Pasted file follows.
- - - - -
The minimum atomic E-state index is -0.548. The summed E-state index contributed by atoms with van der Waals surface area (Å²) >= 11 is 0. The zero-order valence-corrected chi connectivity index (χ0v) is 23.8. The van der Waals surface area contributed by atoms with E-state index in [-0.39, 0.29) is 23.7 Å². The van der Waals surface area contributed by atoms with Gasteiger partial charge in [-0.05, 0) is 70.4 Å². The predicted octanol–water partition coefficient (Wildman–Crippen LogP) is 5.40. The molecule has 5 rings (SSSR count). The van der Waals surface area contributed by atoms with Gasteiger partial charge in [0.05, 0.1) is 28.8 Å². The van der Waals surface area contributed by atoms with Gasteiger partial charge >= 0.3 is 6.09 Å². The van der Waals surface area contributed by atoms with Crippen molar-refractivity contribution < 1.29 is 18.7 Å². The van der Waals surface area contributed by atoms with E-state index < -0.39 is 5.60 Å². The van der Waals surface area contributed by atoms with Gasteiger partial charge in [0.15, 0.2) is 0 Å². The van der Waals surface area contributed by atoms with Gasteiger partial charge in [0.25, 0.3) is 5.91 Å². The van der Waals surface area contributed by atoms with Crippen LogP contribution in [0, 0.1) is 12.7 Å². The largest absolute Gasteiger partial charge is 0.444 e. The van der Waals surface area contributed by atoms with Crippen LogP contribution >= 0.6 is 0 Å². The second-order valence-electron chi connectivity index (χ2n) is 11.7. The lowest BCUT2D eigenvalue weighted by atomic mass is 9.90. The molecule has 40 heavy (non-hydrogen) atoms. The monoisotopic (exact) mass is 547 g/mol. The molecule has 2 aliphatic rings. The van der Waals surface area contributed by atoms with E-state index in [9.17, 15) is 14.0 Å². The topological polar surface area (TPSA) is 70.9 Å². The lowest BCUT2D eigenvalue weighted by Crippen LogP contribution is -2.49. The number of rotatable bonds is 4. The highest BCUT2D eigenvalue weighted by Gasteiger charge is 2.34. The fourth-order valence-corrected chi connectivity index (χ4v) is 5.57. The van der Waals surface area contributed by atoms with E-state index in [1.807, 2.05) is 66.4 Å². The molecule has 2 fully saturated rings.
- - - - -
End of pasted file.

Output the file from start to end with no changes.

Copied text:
The minimum atomic E-state index is -0.548. The summed E-state index contributed by atoms with van der Waals surface area (Å²) >= 11 is 0. The zero-order valence-corrected chi connectivity index (χ0v) is 23.8. The van der Waals surface area contributed by atoms with E-state index in [-0.39, 0.29) is 23.7 Å². The van der Waals surface area contributed by atoms with Gasteiger partial charge in [-0.05, 0) is 70.4 Å². The predicted octanol–water partition coefficient (Wildman–Crippen LogP) is 5.40. The molecule has 5 rings (SSSR count). The van der Waals surface area contributed by atoms with Gasteiger partial charge in [0.05, 0.1) is 28.8 Å². The van der Waals surface area contributed by atoms with Gasteiger partial charge >= 0.3 is 6.09 Å². The van der Waals surface area contributed by atoms with Crippen molar-refractivity contribution < 1.29 is 18.7 Å². The van der Waals surface area contributed by atoms with E-state index < -0.39 is 5.60 Å². The van der Waals surface area contributed by atoms with Gasteiger partial charge in [0.15, 0.2) is 0 Å². The van der Waals surface area contributed by atoms with Gasteiger partial charge in [0.25, 0.3) is 5.91 Å². The van der Waals surface area contributed by atoms with Crippen LogP contribution in [0, 0.1) is 12.7 Å². The largest absolute Gasteiger partial charge is 0.444 e. The van der Waals surface area contributed by atoms with Crippen LogP contribution >= 0.6 is 0 Å². The second-order valence-electron chi connectivity index (χ2n) is 11.7. The lowest BCUT2D eigenvalue weighted by atomic mass is 9.90. The molecule has 40 heavy (non-hydrogen) atoms. The monoisotopic (exact) mass is 547 g/mol. The molecule has 2 aliphatic rings. The van der Waals surface area contributed by atoms with E-state index in [9.17, 15) is 14.0 Å². The topological polar surface area (TPSA) is 70.9 Å². The lowest BCUT2D eigenvalue weighted by Crippen LogP contribution is -2.49. The number of rotatable bonds is 4. The highest BCUT2D eigenvalue weighted by Gasteiger charge is 2.34. The fourth-order valence-corrected chi connectivity index (χ4v) is 5.57. The van der Waals surface area contributed by atoms with E-state index in [1.807, 2.05) is 66.4 Å². The molecule has 2 fully saturated rings.